Mr Turnbull's view of Shanghai through the singular lens of aesthetics belies the more potent reality of Shanghai as an urban phenomenon fraught with ironies and messy endings. The propensity to single out individual buildings for subjective analysis only perpetuates the object-fascination which is a misrepresentation of architecture's place in the world.
The preservation debate makes such issues readily accessible, for it is here where Shanghai can be seen to be managing its balance of cultural values and modernization. The patchiness of the results reflects the complexity of the situation which cannot be accounted for with such glib references to tourist dollars or 'historic charm'.
That said, Xintiandi was not the 'brainchild' of a single man, but a negotiated process involving, most notably, SOM, an open-minded Hong Kong developer, and architect Ben Woods who is actually based in the States. The shikumen it reconstructed is a dying breed in a city which is destroying all but some high quality stock in central areas. And the Chinese City reported as being 'virtually intact' was last year already being replanned, subdivided and schemed with thirty-storey housing complexes.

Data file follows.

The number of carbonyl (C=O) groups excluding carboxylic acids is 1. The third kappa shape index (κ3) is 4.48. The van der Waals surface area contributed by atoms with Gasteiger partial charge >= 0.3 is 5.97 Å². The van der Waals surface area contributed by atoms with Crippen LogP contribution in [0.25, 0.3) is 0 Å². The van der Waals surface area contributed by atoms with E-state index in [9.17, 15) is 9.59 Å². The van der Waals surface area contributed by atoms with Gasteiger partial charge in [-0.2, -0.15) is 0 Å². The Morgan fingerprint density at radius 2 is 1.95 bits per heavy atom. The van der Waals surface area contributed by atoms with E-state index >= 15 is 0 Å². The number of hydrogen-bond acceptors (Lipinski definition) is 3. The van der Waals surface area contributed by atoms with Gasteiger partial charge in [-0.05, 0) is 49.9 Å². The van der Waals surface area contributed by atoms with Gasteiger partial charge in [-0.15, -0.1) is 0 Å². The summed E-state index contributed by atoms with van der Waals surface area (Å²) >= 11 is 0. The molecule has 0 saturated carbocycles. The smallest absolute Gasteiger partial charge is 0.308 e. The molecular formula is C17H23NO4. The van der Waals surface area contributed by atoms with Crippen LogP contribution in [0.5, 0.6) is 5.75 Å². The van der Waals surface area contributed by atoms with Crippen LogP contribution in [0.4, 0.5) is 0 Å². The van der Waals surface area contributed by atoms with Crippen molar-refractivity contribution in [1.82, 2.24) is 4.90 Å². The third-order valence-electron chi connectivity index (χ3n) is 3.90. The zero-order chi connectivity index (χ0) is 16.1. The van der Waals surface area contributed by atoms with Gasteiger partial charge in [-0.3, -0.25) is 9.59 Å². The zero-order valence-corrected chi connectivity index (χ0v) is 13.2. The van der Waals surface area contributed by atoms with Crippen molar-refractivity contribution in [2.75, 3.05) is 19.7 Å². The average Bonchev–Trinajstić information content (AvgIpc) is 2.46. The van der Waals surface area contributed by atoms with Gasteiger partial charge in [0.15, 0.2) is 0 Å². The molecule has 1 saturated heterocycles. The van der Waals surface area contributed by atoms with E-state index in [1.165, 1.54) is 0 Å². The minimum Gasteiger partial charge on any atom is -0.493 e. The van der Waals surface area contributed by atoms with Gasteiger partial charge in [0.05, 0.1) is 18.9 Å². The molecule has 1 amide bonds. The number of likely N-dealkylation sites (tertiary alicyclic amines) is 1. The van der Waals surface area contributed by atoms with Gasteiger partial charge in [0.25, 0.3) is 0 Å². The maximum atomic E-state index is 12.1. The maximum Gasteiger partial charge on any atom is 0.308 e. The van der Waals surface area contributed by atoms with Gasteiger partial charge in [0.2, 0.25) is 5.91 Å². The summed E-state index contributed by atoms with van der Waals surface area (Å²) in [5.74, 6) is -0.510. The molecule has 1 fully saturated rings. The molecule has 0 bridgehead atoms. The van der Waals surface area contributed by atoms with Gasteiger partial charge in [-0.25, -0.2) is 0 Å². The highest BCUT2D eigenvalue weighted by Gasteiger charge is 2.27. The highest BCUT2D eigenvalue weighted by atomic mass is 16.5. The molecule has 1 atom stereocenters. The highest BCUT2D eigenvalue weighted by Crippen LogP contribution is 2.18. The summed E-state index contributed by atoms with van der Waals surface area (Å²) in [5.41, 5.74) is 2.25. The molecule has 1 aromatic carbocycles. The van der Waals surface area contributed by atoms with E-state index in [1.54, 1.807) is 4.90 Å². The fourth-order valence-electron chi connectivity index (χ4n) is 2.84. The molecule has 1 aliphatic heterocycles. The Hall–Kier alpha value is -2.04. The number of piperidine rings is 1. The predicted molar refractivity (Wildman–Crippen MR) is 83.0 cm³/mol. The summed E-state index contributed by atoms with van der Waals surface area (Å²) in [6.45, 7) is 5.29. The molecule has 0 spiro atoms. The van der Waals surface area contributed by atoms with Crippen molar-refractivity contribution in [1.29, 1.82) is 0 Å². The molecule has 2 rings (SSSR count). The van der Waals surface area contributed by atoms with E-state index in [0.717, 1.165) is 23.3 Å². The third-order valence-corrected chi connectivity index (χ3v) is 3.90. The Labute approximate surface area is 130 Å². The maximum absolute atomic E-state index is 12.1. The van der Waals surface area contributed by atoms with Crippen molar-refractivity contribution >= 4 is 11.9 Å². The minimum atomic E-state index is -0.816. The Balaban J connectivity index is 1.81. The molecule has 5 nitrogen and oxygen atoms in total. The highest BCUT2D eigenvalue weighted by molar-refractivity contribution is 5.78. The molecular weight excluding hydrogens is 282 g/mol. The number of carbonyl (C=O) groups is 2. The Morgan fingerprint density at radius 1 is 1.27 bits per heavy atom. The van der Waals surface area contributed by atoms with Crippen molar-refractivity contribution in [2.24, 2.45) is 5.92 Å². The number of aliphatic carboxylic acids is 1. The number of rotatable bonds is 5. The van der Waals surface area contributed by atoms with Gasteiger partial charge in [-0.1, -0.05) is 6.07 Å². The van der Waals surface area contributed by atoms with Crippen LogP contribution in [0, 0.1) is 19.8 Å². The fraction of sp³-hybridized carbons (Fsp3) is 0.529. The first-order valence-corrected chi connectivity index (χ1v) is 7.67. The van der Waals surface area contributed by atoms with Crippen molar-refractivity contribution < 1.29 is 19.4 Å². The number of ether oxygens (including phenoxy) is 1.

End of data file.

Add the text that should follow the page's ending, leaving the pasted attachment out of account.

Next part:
Shanghai really deserves better treatment than this.
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|Publication:||The Architectural Review|
|Article Type:||Letter to the Editor|
|Date:||Feb 1, 2005|
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